Scientists discover the secret of the birth of the first black holes in the universe

A supermassive black hole takes a long time to grow, even if it eats voraciously. Therefore, figuring out how supermassive black holes that are billions of times heavier than the sun formed in the first billion years of the universe’s life is an ongoing puzzle.

But new work by an international team of cosmologists suggests an answer: streams of cold matter, made up of mysterious dark matter, fuel black holes born from the death of giant primordial stars.

“There is a recipe for creating a 100,000 solar mass black hole at birth, a 100,000 solar mass primordial star,” said Daniel Wallen, a cosmologist at the University of Portsmouth. independent. “In the current universe, the only black holes that we have all discovered were formed from the collapse of massive stars. This means that the minimum mass of a black hole must be at least three or four solar masses.”

But the gap is huge between a star of 4 solar masses and a star of 100,000 solar masses, which would be a “giant” star if centered around the Sun to extend into the orbit of Pluto. In the past 20 years, according to Dr. Wallen, much of the research on quasars in the early universe — the centers of extremely bright galaxies powered by supermassive black holes — has focused on the finely tuned set of conditions that would allow the formation of such quasars. A massive primitive star.

But in a new article published in the magazine temper natureWallen and colleagues used a supercomputer model of cosmic evolution to demonstrate that, rather than evolving from a very special set of conditions, giant massive protostars form and collapse into the “seeds” of quasars entirely naturally from a set of initial conditions that, although still Relatively rare, but much less sensitive. And it all starts with dark matter.

“If you look at the total content, let’s call it the energy content of the total mass of the universe, 3 percent in the form of matter we understand,” explained Dr. Wallen — a substance made up of protons, neutrons, electrons, hydrogen, helium and more. But “24 percent is in the form of dark matter, and we know it’s there because of the movement of galaxies and galaxy clusters, but we don’t know what it is.”

That is, dark matter appears to only interact with ordinary matter through gravity, and it is the gravity of dark matter that has created the largest structure in the universe: the cosmic web. According to Dr. Wallen, in the early universe, large swaths of dark matter collapsed into long filaments under their own weight and dragged normal matter with it, forming a network of filaments and their junctions.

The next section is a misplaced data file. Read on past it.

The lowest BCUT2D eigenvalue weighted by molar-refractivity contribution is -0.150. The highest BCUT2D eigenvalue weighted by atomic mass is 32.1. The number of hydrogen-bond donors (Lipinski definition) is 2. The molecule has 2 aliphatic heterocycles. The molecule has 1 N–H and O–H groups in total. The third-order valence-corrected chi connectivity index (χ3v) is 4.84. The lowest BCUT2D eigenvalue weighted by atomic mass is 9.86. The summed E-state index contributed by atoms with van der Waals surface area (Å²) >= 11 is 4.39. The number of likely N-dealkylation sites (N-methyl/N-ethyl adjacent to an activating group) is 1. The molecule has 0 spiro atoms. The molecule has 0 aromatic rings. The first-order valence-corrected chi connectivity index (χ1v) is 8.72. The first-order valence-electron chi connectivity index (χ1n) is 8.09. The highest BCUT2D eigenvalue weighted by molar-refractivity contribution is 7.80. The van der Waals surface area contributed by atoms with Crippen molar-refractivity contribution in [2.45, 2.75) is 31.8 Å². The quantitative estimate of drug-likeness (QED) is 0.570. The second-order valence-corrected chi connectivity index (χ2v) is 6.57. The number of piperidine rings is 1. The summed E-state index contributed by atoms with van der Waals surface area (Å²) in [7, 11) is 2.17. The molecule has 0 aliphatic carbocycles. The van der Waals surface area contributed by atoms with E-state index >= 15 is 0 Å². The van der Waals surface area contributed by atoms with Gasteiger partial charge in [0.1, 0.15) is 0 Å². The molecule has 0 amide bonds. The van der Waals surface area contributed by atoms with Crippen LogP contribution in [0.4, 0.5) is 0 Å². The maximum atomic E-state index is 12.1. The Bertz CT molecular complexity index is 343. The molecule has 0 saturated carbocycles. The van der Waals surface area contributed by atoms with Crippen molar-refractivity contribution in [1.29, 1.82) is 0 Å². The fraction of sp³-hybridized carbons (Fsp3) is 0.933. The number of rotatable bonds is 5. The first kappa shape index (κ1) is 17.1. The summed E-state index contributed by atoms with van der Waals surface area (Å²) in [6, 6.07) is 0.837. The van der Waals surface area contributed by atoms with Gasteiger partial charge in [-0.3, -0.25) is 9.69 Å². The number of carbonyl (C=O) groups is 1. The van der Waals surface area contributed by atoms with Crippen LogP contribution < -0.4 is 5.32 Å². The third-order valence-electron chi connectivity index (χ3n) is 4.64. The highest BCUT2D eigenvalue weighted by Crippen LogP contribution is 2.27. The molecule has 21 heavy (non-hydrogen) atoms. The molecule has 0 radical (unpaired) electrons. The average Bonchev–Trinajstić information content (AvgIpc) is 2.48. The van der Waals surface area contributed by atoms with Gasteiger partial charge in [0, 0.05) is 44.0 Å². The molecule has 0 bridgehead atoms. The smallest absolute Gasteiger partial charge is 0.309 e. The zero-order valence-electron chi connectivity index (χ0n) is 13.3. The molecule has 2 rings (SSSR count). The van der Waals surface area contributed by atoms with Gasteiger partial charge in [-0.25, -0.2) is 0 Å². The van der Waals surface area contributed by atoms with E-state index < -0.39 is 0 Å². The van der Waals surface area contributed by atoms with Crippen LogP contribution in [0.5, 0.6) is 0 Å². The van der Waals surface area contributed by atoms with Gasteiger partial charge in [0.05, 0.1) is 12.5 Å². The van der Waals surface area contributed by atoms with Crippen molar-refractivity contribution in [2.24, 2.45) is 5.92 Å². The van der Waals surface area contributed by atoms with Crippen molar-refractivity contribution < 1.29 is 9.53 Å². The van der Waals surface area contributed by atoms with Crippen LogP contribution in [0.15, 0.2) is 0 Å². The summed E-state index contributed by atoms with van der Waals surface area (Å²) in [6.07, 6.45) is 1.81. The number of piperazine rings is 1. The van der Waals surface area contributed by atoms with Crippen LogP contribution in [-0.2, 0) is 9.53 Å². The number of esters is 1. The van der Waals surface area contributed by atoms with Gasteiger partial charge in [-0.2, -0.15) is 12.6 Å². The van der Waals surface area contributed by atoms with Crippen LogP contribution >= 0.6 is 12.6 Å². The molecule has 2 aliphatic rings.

Galaxies and stars eventually form within the filaments, and in particular, at the matter-rich intersections of the filaments.

Dr. Wallen stressed the intersections, saying, “We call them halos, cosmic halos, and we think primordial stars formed there first.”

Previous ideas were that in order to form a primordial star large enough to give birth to a supermassive black hole and create a quasar in the first billion years of the universe, the corona would have to grow to gigantic proportions under special conditions: there are no other stars so close, this hydrogen has formed molecular to keep the gas cool, and those supersonic flows of gas kept the corona turbulent. As long as the aura was cold and turbulent enough, it wouldn’t be able to hold together enough to ignite like a star, prolonging its growth phase until it was finally born of gigantic size.

Dr. Wallen noted that once a massive star ignites, lives its life, deflates and collapses into a black hole, it should have access to large amounts of gas to grow exponentially, “because the way a black hole grows swallows gas.”

But rather than requiring extremely narrow conditions for supermassive star formation and eventually a supermassive black hole, Dr. Wallen and colleagues’ simulations suggest that the flow of cold gas into a halo of filaments defined by dark matter in the cosmic web could replace many of the factors needed for primordial star formation in models. Old.

“Si los flujos de acreción fríos están alimentando el crecimiento de estos halos, deben estar golpeando esos halos”, dijo el Dr. Whalen, “golpeándolos con tanto gas tan rápidamente, que la turbulencia podría estar impidiendo que el gas colapse y form una estrella is very important.”

When they simulated such a corona fed by cold accretion streams, the researchers saw two massive protostars forming, one the size of 31,000 suns, and the other the size of 40,000 suns. Supermassive black hole seeds.

“It was wonderfully simple. The 20-year problem disappeared overnight. When there are cold streams pumping gas in a halo into the cosmic web,” Dr. Wallen noted, “there would be so much turbulence that massive star formation and massive seed formation would occur. It results in a giant quasar seed.”

He added that it is a discovery that matches the number of quasars seen so far in the early universe, noting that large halos at that early time are rare, as well as quasars.

But the new work is a simulation, and the scientists would like to actually monitor the formation of quasars from the early universe in nature. New instruments like the James Webb Space Telescope may make this a reality relatively soon.

“The web will be strong to see one,” Dr. Wallen said, possibly to see the birth of black holes within a million or two million years of the Big Bang.

You may also be interested in | on the video

The farthest look at the universe we’ve ever seen.

Leave a Comment